The sugar-refining process not only concentrates sucrose but removes substances which slow its digestion and absorption. Amongst these elements are polyphenols which inhibit digestive enzymes in the human gut. Cross over studies indicate that polyphenol rich meals reduce the glycaemic index of matched carbohydrate loads.13 Polyphenols therefore favourably slow the absorption of glucose, with likely similar effects on fructose.
After ingestion, fructose is absorbed from the mid to distal small bowel and almost completely metabolised by the liver, independent of the hormone insulin. Unlike glucose, fructose does not stimulate insulin release. Metabolism of fructose depletes intracellular energy stores (ATP), and induces uric acid production.14 The principal products of hepatic fructose metabolism are triglycerides, which are then released into the circulation.
While fructose is processed, conversion of glucose to glycogen (glycogenesis) in the liver is blocked. The reduction in glucose metabolism, in turn, causes insulin levels to rise so that glucose is taken up in alternative sites, such as muscle tissue. Such high insulin levels leads to compensatory insulin resistance in muscle tissue.14 This mechanism may explain how fructose has little acute effect on serum glucose levels, but importantly, impairs glycaemic control after long-term exposure to high doses. Further details of fructose physiology are presented elsewhere.14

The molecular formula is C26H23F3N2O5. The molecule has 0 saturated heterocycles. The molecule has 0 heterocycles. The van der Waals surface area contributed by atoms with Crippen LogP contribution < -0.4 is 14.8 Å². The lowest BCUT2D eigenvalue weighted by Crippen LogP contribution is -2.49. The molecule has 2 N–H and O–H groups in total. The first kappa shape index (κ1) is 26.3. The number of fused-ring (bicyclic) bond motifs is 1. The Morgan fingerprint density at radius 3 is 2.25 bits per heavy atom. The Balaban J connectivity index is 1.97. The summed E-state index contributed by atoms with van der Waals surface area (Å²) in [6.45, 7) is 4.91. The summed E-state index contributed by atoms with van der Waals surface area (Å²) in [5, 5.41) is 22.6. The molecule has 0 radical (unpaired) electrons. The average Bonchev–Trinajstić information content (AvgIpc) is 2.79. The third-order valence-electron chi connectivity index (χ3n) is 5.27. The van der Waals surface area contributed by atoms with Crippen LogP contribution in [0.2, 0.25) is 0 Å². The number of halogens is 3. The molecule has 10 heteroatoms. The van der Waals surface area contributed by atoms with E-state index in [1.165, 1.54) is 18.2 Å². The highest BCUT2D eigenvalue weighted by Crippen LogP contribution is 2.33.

Using animal studies, researchers have documented adverse metabolic effects of refined fructose consumption. Rodents fed on high fructose and sucrose diets, but not high glucose diets develop features of the metabolic syndrome, such as hyperinsulinaemia, hyperuricaemia and hypertriglyceridaemia.14
In contrast to animal data, links between fructose and adverse health outcomes have not been so convincingly demonstrated in humans, although longer exposure studies and higher doses of fructose (>200g/day or the equivalent of two cups of sugar) tend to produce clearer adverse health outcomes. For example, small intervention studies have shown that high doses of fructose provoke insulin resistance within one week,15 whereas smaller doses (<100g/day) may conversely improve glycaemic control.14 Whilst 200g is greater than the average New Zealand daily intake (70g/day), variation in consumption means that a substantial proportion of New Zealanders are likely to ingest more than 100g/day. A rise in systolic blood pressure of 7mmHg was observed after intake of 200g of fructose per day for 14 days in a randomised trial (n=74).16 This study also found adverse effects on triglycerides, fasting insulin and metabolic syndrome outcomes. Other effects include modest weight gain in some short term studies.17 The health effects of long term, high dose exposure of fructose, which occurs in some subsets of the population have not been studied in experimental trials.
Perhaps the best described effect of fructose consumption is deterioration in lipid profiles. A meta-analysis indicated that fructose worsens serum triglycerides in experimental studies of patients with diabetes, compared with control diets.18Increasing evidence supports the association between triglycerides and coronary heart disease, although abnormal triglyceride rich lipoproteins are commonly associated with other adverse lipid abnormalities. Uncertainty still exists over which of these fractions is causally associated with coronary disease.19